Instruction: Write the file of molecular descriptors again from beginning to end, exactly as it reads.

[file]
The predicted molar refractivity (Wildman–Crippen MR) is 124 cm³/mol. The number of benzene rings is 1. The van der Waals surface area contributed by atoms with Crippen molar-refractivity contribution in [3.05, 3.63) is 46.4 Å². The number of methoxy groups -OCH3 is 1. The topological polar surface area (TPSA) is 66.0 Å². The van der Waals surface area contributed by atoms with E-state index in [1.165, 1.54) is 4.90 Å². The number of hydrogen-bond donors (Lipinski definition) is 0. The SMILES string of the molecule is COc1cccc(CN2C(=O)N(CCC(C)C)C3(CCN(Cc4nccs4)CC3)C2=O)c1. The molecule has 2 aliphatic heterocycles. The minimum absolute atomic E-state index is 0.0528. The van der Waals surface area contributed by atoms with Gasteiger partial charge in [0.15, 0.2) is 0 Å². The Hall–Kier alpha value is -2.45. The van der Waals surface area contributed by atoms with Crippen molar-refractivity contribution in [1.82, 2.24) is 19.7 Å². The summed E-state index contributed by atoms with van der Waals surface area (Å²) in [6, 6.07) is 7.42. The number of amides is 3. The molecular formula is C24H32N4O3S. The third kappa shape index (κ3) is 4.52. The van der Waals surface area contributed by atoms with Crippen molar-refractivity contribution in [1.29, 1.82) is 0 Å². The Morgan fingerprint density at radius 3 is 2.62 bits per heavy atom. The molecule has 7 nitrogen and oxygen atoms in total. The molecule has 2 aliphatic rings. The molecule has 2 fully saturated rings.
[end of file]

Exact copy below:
The predicted molar refractivity (Wildman–Crippen MR) is 124 cm³/mol. The number of benzene rings is 1. The van der Waals surface area contributed by atoms with Crippen molar-refractivity contribution in [3.05, 3.63) is 46.4 Å². The number of methoxy groups -OCH3 is 1. The topological polar surface area (TPSA) is 66.0 Å². The van der Waals surface area contributed by atoms with E-state index in [1.165, 1.54) is 4.90 Å². The number of hydrogen-bond donors (Lipinski definition) is 0. The SMILES string of the molecule is COc1cccc(CN2C(=O)N(CCC(C)C)C3(CCN(Cc4nccs4)CC3)C2=O)c1. The molecule has 2 aliphatic heterocycles. The minimum absolute atomic E-state index is 0.0528. The van der Waals surface area contributed by atoms with Gasteiger partial charge in [0.15, 0.2) is 0 Å². The Hall–Kier alpha value is -2.45. The van der Waals surface area contributed by atoms with Crippen molar-refractivity contribution in [1.82, 2.24) is 19.7 Å². The summed E-state index contributed by atoms with van der Waals surface area (Å²) in [6, 6.07) is 7.42. The number of amides is 3. The molecular formula is C24H32N4O3S. The third kappa shape index (κ3) is 4.52. The van der Waals surface area contributed by atoms with Crippen molar-refractivity contribution in [1.29, 1.82) is 0 Å². The Morgan fingerprint density at radius 3 is 2.62 bits per heavy atom. The molecule has 7 nitrogen and oxygen atoms in total. The molecule has 2 aliphatic rings. The molecule has 2 fully saturated rings.